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Spanish fed’ says Valverde good to go

Officials from the Spanish cycling federation say there is no new evidence that Alejandro Valverde worked with alleged Puerto ringleader Dr. Eufemiano Fuentes and will not prevent him from starting next month’s world championships Last week, the UCI said a review of 6000 pages of evidence found in the Operación Puerto files revealed that Valverde was linked to the alleged doping ring and insisted that the Spanish cycling federation open an inquiry against the defending ProTour champion. Spanish officials said this week that after a review of documents forwarded by the UCI that there’s no

By Andrew Hood

Officials from the Spanish cycling federation say there is no new evidence that Alejandro Valverde worked with alleged Puerto ringleader Dr. Eufemiano Fuentes and will not prevent him from starting next month’s world championships

Last week, the UCI said a review of 6000 pages of evidence found in the Operación Puerto files revealed that Valverde was linked to the alleged doping ring and insisted that the Spanish cycling federation open an inquiry against the defending ProTour champion.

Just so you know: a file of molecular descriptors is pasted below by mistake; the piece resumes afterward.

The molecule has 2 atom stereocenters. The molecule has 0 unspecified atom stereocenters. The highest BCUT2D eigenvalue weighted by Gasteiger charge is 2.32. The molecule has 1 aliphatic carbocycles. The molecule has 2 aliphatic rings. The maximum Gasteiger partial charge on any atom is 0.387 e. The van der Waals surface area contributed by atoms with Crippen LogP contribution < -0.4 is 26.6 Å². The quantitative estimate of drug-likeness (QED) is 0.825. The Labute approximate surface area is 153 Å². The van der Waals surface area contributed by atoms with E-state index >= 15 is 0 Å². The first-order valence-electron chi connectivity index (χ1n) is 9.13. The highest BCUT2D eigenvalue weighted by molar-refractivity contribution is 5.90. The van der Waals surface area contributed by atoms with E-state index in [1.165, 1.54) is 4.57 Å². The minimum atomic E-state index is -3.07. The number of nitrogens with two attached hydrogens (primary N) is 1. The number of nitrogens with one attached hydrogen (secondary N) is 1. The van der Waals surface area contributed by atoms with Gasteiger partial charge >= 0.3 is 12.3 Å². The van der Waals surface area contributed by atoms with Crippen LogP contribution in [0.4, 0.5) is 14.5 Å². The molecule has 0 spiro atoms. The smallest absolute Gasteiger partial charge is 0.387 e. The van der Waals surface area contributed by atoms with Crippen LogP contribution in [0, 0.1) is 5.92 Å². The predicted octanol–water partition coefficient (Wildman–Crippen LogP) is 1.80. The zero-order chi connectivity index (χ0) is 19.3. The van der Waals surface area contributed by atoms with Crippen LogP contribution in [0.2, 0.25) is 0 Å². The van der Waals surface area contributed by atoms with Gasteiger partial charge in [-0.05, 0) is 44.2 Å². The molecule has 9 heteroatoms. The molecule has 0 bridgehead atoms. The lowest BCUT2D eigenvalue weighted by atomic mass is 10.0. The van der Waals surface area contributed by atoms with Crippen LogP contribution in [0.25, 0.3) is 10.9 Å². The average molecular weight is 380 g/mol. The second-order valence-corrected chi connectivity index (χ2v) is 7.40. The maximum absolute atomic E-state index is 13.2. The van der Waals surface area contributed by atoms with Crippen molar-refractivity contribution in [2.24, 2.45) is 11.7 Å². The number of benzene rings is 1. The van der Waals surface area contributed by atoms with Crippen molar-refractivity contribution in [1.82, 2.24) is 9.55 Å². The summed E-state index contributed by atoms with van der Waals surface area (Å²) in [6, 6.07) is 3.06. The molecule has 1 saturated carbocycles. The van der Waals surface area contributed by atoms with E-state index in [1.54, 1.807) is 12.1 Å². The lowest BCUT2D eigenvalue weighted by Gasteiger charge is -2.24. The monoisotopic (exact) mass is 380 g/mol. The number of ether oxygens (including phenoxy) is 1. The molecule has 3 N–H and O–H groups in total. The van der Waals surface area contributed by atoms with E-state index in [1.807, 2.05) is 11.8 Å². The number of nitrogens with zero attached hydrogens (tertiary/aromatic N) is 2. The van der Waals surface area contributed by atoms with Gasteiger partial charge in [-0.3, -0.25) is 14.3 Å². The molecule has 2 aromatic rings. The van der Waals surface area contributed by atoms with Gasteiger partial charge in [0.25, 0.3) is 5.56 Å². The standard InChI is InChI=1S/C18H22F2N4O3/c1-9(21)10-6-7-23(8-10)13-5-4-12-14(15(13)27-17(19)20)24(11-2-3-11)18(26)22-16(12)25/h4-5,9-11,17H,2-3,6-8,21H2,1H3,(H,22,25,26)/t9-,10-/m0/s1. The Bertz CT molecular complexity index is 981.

Spanish officials said this week that after a review of documents forwarded by the UCI that there’s no new information that would require it to open a formal inquiry against the Caisse d’Epargne star.

Valverde has been dogged by suspicions that he’s part of the Puerto doping ring since the scandal broke in May of 2006.

Valverde has repeatedly denied working with Fuentes despite circumstantial evidence that he might be mentioned as one of the nicknames found in police raids of Fuentes’ offices.

Some insist that the initials “Valv” and the nickname “Piti” could belong to Valverde, though Spanish authorities never officially recognized the link in any police reports or court documents.

Spanish police found a bag of blood that some insist could belong to Valverde. Valverde, however, said he would not undergo DNA sampling unless specifically ordered to do so by a court.

The UCI is also alleging that Valverde missed an out-of-competition control in late June just days ahead of the start of the 2007 Tour de France, according to Spanish media reports.

According to Valverde’s lawyer, Francisco Sánchez Sabater, the UCI is giving Valverde 10 days to justify his absence from a surprise anti-doping control on June 23 at his home.

According to Sabater, Valverde sent the UCI a fax on June 12 outlining changes to his racing schedule after abandoning the Dauphiné Libéré, indicating that he instead would be in Eindhoven, Holland, from June 23-25 to compete in the team time trial competition.

Sabater says that Valverde also underwent a post-race doping control June 23 in Holland.

So far, Valverde has refused to comment on the latest rounds between the UCI and the Spanish cycling federation.

Sabater also said Valverde is considering legal action against media outlets and other organizations, including the UCI, that continue to insinuate that Valverde is implicated in the Puerto Affaire.